It was delayed 68 years, but Harold L. Choate finally has received the Silver Star for his heroism in World War II.
Choate died three years ago. He likely never knew about the medal, because the paperwork never caught up with him as he was rushed from a battlefield in Germany, to a hospital in England and then back stateside. Instead it was buried in the Army's archives.
The medal was presented Friday to his daughter, Judy Ekiert, and grandson, Jereme Ekiert, both of Richland, by Congressman Doc Hastings at American Legion Post 34 in Pasco.
The presentation was attended by about 50 members of the American Legion and Veterans of Foreign Wars.
Choate, who is buried in his hometown of Galax, Va., joined the Army in 1943 at age 17. He served in the 90th Infantry Division in Belgium, France and Germany.
"All he wanted to do was go and fight," Judy Ekiert said.
He was wounded Dec. 10, 1944, near Dillingen, Germany. His platoon was occupying a pillbox in the rear of a slaughterhouse when the enemy attacked with artillery and machine gun fire. He left the pillbox with his Browning Automatic Rifle and laid down covering fire for his comrades until he was hit by shrapnel. He was hit again as he was being evacuated.
"He was always the first in, usually the last out," Judy Ekiert said. "When his platoon was trapped, my father managed to deter the enemy long enough for them to retreat to a safe area."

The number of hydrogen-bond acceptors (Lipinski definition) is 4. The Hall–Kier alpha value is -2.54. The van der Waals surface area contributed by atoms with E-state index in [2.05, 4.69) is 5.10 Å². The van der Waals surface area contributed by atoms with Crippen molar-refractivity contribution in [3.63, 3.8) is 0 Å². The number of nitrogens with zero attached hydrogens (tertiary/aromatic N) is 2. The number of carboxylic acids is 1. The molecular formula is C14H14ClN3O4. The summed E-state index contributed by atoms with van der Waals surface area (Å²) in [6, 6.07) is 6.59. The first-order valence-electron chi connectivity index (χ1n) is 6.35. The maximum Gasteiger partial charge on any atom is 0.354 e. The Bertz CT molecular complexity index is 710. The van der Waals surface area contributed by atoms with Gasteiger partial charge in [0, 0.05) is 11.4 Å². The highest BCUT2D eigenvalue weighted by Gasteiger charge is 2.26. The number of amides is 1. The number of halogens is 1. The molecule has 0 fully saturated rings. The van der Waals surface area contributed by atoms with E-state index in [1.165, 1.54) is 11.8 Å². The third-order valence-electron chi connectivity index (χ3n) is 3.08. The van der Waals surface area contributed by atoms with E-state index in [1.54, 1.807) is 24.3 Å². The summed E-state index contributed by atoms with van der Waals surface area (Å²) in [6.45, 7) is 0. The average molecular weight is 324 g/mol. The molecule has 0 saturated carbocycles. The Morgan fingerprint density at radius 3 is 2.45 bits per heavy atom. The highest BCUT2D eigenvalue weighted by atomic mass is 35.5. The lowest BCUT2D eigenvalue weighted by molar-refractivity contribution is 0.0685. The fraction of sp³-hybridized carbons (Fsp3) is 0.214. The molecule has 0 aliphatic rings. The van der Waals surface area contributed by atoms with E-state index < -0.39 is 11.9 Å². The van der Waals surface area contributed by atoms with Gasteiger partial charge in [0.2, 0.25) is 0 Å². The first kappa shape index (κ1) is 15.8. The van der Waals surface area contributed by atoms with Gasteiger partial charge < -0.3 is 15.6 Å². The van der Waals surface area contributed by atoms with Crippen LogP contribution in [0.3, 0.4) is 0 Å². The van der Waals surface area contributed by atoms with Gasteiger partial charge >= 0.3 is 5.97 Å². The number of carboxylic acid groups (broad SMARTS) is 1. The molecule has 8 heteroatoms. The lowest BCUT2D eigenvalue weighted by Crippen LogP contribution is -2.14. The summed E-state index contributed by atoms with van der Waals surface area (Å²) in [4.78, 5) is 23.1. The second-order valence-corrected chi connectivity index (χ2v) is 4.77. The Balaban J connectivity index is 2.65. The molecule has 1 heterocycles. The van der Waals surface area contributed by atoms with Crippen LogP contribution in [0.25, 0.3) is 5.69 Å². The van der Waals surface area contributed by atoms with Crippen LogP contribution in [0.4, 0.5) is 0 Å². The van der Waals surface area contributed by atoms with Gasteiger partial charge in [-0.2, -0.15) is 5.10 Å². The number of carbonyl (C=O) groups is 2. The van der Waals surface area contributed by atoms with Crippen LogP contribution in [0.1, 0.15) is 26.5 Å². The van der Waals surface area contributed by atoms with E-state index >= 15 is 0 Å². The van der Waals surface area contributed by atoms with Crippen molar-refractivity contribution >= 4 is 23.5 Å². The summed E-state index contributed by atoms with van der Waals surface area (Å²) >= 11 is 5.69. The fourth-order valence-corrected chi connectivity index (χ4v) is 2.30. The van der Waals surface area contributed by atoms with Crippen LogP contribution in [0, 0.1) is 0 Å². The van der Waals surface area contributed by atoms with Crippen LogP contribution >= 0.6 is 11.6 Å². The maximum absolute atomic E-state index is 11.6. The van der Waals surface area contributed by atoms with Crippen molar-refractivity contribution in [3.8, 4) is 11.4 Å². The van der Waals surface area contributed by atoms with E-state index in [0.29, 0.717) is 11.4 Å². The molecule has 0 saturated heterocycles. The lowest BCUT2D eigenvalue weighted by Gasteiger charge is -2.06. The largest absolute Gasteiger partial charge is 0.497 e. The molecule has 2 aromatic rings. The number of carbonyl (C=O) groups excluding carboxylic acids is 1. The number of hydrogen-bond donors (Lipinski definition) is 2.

Choate was blinded in his left eye and lost part of his right leg, leaving it about 2 inches shorter than his left, Judy Ekiert said. His wounds were so severe that he endured multiple surgeries for years afterward. Doctors never could get all of the metal out.
He was awarded two Purple Hearts for those injuries during World War II, but those medals have been lost over the years.
"You never heard him complain," Judy Ekiert said. "He always had that big grin on his face."
The grandson, Jereme Ekiert, served in the Army for three years as a paratrooper in the 82nd Airborne Division. While researching his grandfather's wartime service, looking for information on the sergeant who pulled him off the battlefield, he found the long-lost citation for the Silver Star.
"We knew some of his war stories and being both infantrymen, my father and Jereme had a lot in common and talked a lot," Judy Ekiert said. "So many soldiers didn't talk about what they did during the war, but my father did, just not the bravery part. He was a devoted American, the best you'd ever find, a total patriot."
Once the validity of the family's claim was established, Jereme Ekiert asked Hastings to make the presentation.
"It's truly an honor to be here today," Hastings said before reading Choate's citation for bravery.
Bruce Rick of Prosser, commander of American Legion District 12, said it's important to recognize Choate's valor, even though almost seven decades have passed.
"All of us here know what it takes to receive a Silver Star," Rick told the Herald. "Presentations like this mean a lot to families, it gives them a sense of pride. They can tell their kids, their grandkids this is what our family stands for, what this country means to us."